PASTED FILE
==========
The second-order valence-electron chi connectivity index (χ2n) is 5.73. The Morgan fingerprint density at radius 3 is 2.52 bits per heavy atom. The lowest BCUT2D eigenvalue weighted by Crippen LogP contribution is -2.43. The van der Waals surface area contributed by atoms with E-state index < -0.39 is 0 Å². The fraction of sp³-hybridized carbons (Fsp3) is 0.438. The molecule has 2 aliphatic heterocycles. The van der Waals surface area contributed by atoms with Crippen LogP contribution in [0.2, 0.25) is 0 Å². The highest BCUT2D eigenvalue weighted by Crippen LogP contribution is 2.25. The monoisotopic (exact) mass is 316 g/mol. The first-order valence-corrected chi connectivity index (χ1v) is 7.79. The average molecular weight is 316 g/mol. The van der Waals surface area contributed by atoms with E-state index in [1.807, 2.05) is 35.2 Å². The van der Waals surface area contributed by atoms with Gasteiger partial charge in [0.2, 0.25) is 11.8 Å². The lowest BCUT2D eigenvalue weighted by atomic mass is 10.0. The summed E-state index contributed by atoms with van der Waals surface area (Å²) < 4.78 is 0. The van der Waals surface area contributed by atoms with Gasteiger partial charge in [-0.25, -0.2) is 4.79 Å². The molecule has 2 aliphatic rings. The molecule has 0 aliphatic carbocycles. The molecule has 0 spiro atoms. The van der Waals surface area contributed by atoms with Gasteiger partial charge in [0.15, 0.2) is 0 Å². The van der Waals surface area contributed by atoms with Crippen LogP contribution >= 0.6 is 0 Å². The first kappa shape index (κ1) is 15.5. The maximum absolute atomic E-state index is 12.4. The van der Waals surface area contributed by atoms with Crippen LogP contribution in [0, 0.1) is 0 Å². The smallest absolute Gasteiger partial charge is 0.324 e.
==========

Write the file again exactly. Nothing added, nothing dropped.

The second-order valence-electron chi connectivity index (χ2n) is 5.73. The Morgan fingerprint density at radius 3 is 2.52 bits per heavy atom. The lowest BCUT2D eigenvalue weighted by Crippen LogP contribution is -2.43. The van der Waals surface area contributed by atoms with E-state index < -0.39 is 0 Å². The fraction of sp³-hybridized carbons (Fsp3) is 0.438. The molecule has 2 aliphatic heterocycles. The van der Waals surface area contributed by atoms with Crippen LogP contribution in [0.2, 0.25) is 0 Å². The highest BCUT2D eigenvalue weighted by Crippen LogP contribution is 2.25. The monoisotopic (exact) mass is 316 g/mol. The first-order valence-corrected chi connectivity index (χ1v) is 7.79. The average molecular weight is 316 g/mol. The van der Waals surface area contributed by atoms with E-state index in [1.807, 2.05) is 35.2 Å². The van der Waals surface area contributed by atoms with Gasteiger partial charge in [0.2, 0.25) is 11.8 Å². The lowest BCUT2D eigenvalue weighted by atomic mass is 10.0. The summed E-state index contributed by atoms with van der Waals surface area (Å²) < 4.78 is 0. The van der Waals surface area contributed by atoms with Gasteiger partial charge in [-0.25, -0.2) is 4.79 Å². The molecule has 2 aliphatic rings. The molecule has 0 aliphatic carbocycles. The molecule has 0 spiro atoms. The van der Waals surface area contributed by atoms with Gasteiger partial charge in [0.15, 0.2) is 0 Å². The van der Waals surface area contributed by atoms with Crippen LogP contribution >= 0.6 is 0 Å². The first kappa shape index (κ1) is 15.5. The maximum absolute atomic E-state index is 12.4. The van der Waals surface area contributed by atoms with Crippen LogP contribution in [0, 0.1) is 0 Å². The smallest absolute Gasteiger partial charge is 0.324 e.